For Chipotle Employees, Pay Will Now Be Tied to Customer Service

Back in December, Chipotle CEO Steve Ells admitted the company was underperforming in customer service and vowed to improve in the coming year. Now the CEO is making good on his promise by implementing a new compensation system for its employees. Moving forward, employees will be paid based on how effectively they deliver customer service, Ells said during an earnings conference call last Thursday.

In the past, employees were evaluated and considered for rewards based on their performance against 27 criteria, which were not directly tied to customer service. Now, most of the criteria has been whittled down to only five key elements, three of which are directly related to customer service.

Chipotle isn’t the first company to connect customer service to compensation—similar structures are in place in the retail environment, and even companies like Microsoft reward employees when great customer service is delivered. However, the move is somewhat controversial in this case because fast food workers typically do not earn very high wages, and quick-service restaurants experiences a significant amount of employee turnover. Still, Ells is adamant about giving it a shot.

“We’re focused on delivering a safe and extraordinary guest experience in every restaurant, restoring trust and building sales, restoring our economic model, and enhancing the guest experience through innovation,” Ells said in a statement. Chipotle also plans to add $2 million worth of labor to its stores to ensure that employees are not overwhelmed, CNBC reported.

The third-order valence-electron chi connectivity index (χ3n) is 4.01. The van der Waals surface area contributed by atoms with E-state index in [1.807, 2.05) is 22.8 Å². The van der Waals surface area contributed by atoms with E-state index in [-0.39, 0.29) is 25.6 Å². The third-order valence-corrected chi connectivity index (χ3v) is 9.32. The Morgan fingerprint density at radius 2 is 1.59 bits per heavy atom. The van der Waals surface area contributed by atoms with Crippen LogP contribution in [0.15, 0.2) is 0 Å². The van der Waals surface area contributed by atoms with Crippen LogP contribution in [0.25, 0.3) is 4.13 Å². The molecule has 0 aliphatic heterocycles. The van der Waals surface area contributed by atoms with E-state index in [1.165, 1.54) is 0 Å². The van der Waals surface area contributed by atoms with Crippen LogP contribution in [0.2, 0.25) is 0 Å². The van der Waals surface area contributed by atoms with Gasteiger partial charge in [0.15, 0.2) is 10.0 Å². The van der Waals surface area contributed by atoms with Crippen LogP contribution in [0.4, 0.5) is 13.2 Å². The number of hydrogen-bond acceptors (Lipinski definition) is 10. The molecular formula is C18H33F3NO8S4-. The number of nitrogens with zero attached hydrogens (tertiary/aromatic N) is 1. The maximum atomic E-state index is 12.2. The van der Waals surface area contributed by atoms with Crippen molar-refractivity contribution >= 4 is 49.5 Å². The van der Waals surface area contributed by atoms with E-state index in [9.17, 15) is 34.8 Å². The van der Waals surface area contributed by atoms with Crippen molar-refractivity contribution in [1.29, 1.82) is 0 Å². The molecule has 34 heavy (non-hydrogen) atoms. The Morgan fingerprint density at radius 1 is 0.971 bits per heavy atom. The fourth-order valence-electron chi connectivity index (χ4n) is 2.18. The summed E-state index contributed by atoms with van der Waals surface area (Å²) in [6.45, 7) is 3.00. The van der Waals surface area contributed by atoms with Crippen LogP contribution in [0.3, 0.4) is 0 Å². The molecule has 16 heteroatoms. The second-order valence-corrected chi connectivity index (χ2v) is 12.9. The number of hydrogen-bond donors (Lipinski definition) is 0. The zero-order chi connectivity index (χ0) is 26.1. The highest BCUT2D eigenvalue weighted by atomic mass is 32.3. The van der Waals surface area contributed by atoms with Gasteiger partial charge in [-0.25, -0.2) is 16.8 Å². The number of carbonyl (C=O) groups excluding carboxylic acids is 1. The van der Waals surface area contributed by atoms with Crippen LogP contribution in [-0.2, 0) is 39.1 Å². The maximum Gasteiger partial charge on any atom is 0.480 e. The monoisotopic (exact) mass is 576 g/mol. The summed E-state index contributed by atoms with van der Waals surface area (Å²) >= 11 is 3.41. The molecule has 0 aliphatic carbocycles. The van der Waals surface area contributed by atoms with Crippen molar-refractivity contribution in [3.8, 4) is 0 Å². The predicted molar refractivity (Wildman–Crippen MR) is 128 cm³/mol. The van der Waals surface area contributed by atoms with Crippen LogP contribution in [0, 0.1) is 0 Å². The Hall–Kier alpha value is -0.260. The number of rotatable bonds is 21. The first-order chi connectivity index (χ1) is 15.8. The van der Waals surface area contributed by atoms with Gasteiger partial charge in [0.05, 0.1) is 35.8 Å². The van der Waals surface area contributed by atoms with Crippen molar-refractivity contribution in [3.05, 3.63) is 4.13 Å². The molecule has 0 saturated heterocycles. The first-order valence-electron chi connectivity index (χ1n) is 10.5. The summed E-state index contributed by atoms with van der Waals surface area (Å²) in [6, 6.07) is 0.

Chipotle plans to make other changes as well, including making improvements to its digital ordering system and updating the way digital orders are fulfilled in stores, Ellis said in a statement:

“Nearly all of our restaurants have a second make-line in the back of the restaurant where we fulfill digital, fax, and catering orders. By optimizing the use and design of these second make-lines, we envision a time when digital ordering could account for a much larger percentage of sales than the 6 percent it represents today. Maximizing our digital sales requires changes both to the second make-line itself and to the ways by which our customers place digital orders. The new line incorporates an advanced queuing system that takes advantage of a heads-up digital display, which allows our crews to assemble orders without distraction.”

Additionally, Chipotle plans to make some changes to its menu, adding new items such as dessert, to entice customers back. The company is also toying around with the idea of raising prices to make up for growing food and labor costs. If this does occur, the increase wouldn’t be very high, according to Ells.

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